MAGNET Exclusive: Premiere Of Haunted Shed’s “Umami Bomb” Video

You don’t have to be a culinary half-wit to appreciate “Umami Bomb,” a tribute to those kitchen hobbyists in your immediate orbit who go to elaborate lengths to impress at even the most low-key social gathering.

“I was spending all this time cooking, and it was taking its toll on my productivity in other areas,” says Haunted Shed’s Etienne de Rocher, who channels his inner Mark Mothersbaugh as the ringleader for the song’s strikingly inventive—and hilarious—video. “We were originally going for the classic ’70s food ad in Sunset magazine thing. But it’s probably better the way it turned out.”

While “Umami Bomb” may have a certain jittery new-wave appeal, much of Haunted Shed’s debut is more timeless. “It’s kind of the oddball novelty song on the album,” says de Rocher. “The grapefruit sorbet between the heavy courses.”

There are a few reasons why Faltering Light (Strolling Bones) is so successful at approximating the creative rush of ’80s and ’90s college rock for its largely middle-age audience. First and foremost, de Rocher himself is middle age. The son of two French professors, he grew up in Tuscaloosa, Ala., before heading to the San Francisco Bay area in 1987 to major in physics at UC Berkley. He lasted three semesters before getting caught up in the music scene there, leading to a few brushes with potential success.

Though producer Glen Ballard (Alanis Morrisette) got his hands on de Rocher’s four-track demo, de Rocher turned down a development deal from Capitol Records in favor of calling his own shots. That eventually resulted in a 2006 self-titled debut on Fog City Records that has since become a cult favorite. Because of that, de Rocher—now based in Athens, Ga.—continues to generate some income from private events and front-porch shows. He’s also dabbled in “designing and making stuff” (i.e. the construction field), and he continues to have the most success in the culinary industry.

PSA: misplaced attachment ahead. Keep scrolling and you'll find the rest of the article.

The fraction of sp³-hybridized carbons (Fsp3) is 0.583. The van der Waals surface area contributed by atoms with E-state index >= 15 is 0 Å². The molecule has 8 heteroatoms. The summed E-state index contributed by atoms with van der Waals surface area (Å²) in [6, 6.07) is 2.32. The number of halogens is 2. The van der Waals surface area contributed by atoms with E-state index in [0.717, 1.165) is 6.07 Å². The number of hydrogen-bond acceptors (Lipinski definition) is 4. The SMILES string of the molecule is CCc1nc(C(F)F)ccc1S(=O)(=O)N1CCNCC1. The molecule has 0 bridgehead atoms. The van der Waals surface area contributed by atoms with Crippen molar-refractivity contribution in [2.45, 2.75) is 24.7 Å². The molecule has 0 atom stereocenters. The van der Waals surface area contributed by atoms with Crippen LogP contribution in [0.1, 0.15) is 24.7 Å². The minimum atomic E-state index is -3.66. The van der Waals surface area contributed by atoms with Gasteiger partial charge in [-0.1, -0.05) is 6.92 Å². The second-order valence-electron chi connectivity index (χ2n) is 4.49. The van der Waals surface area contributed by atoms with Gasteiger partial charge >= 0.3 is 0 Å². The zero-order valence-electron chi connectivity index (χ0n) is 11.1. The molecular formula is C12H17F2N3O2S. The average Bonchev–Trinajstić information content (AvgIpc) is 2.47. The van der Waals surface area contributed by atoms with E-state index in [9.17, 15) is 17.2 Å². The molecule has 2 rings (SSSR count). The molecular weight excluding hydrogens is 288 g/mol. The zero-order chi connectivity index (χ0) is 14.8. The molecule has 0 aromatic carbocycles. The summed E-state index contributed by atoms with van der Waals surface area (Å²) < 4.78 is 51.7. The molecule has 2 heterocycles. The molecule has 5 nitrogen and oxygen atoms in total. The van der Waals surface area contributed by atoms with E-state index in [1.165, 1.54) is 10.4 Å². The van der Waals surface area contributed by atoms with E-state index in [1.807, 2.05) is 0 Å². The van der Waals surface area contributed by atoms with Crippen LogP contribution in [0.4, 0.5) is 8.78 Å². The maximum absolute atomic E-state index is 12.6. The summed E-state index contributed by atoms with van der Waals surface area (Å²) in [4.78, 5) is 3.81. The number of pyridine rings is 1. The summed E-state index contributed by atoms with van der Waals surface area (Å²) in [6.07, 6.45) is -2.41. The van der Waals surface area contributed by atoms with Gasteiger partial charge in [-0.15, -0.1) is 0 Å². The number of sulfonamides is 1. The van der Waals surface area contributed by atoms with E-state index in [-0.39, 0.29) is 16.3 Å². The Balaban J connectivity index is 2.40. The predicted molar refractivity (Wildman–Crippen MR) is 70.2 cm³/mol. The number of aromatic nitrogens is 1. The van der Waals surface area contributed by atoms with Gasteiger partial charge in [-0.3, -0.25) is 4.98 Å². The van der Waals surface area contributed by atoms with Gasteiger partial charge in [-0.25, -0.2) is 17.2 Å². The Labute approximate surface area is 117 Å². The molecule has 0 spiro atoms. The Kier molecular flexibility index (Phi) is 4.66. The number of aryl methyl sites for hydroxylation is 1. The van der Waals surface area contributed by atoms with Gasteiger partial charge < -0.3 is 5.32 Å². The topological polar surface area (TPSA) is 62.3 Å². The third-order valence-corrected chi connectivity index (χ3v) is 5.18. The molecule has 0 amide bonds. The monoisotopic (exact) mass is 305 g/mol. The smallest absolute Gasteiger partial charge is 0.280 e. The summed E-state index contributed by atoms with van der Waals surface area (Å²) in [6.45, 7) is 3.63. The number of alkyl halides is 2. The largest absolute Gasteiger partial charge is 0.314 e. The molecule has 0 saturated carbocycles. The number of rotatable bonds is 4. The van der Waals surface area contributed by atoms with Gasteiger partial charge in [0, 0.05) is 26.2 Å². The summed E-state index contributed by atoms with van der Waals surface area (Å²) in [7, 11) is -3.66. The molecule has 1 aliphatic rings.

“I got into it when I was young as a side job, and I like the culture,” says de Rocher, who’s happily married and the father of two teenagers. “Working in a good restaurant that’s thriving is like being on a pirate ship. There’s a certain amount of anarchy mixed with this military-style discipline. The adrenaline rush you get from working in the service industry keeps you sharp.” 

In between restaurant gigs, de Rocher has been writing and demoing a ton of songs. But after almost 15 years, it took some persistence and a bit of luck for any of that to manifest into a legitimate album. For Faltering Light, de Rocher recruited Dan Nettles (Kenosha Kid) on lead guitar, Jacob Morris (Vic Chesnutt, Patterson Hood) on bass and cello and Joe Rowe (Glands, Pylon Reenactment Society) on drums.

“I was really just trying to absorb and channel the sounds of Athens now and in past,” he says of Faltering Light’s overall sound. “Joe had worked with (Strolling Bones’) George Fontaine on the Glands reissues. He was actually the one who suggested George. I got the album mastered and dropped it off at his office. He called me a few days later and said he loved it.”

De Rocher admits that Faltering Light might’ve been a much different records without Nettles and Rowe. “Dan added the smoke and pyrotechnics,” says de Rocher, who layered on keyboards where appropriate. “Dan brought in Joe, and it was just this instant chemistry.”

And if the chemistry experiment fails, de Rocher can always go back to the kitchen.

—Hobart Rowland